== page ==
For decades, the principals at a boxy, two-story kindergarten in Vilnius unwittingly pored over their lesson plans a few feet above one of the city’s most sacred sites.
I ask my driver about the “bandits” who hide out in the mountains and attack the police. “The bandits are in Moscow,” he replies. “The boys in the woods are just regular guys. They don’t touch us. They’re against Russia.”
I meet with a Chechen who asks me just to call him “a public figure.” I’m going to censor myself by redacting any other identifying clues. Even if the fighting is over, fear still inhabits the neat and tidy streets of Grozny.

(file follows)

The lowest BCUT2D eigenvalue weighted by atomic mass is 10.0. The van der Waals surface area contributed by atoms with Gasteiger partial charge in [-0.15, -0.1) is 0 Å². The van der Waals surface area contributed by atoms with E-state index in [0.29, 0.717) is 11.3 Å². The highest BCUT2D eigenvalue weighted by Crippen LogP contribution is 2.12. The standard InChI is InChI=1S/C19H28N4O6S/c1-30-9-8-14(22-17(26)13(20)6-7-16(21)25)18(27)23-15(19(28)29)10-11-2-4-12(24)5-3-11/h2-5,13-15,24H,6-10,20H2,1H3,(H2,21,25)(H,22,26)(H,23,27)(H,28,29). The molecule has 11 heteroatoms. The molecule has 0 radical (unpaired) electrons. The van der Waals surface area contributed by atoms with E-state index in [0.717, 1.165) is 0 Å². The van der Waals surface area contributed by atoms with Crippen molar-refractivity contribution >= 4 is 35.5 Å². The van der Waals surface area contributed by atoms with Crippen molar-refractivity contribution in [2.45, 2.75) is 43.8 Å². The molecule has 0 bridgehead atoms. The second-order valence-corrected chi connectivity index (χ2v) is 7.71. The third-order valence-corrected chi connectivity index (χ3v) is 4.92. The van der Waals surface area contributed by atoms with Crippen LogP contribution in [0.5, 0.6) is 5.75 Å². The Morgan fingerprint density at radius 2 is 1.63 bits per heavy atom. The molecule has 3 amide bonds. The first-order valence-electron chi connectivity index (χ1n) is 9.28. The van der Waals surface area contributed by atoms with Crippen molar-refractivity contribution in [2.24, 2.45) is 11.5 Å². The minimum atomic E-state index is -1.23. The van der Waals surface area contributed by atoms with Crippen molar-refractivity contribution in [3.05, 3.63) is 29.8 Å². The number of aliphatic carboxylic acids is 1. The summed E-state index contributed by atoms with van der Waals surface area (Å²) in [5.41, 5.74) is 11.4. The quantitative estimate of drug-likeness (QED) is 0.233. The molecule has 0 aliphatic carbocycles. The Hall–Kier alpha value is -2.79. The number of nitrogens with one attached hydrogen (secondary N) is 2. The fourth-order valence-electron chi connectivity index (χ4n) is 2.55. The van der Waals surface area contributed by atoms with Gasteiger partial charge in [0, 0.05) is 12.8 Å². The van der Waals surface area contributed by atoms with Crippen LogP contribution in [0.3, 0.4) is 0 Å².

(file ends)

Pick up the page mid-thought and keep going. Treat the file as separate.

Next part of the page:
The couple of women I see are extravagantly done up, wearing high, high heels as if they were out in Moscow. But there isn’t a drop of alcohol, not in the Café Muskat and not in the convenience store around the corner.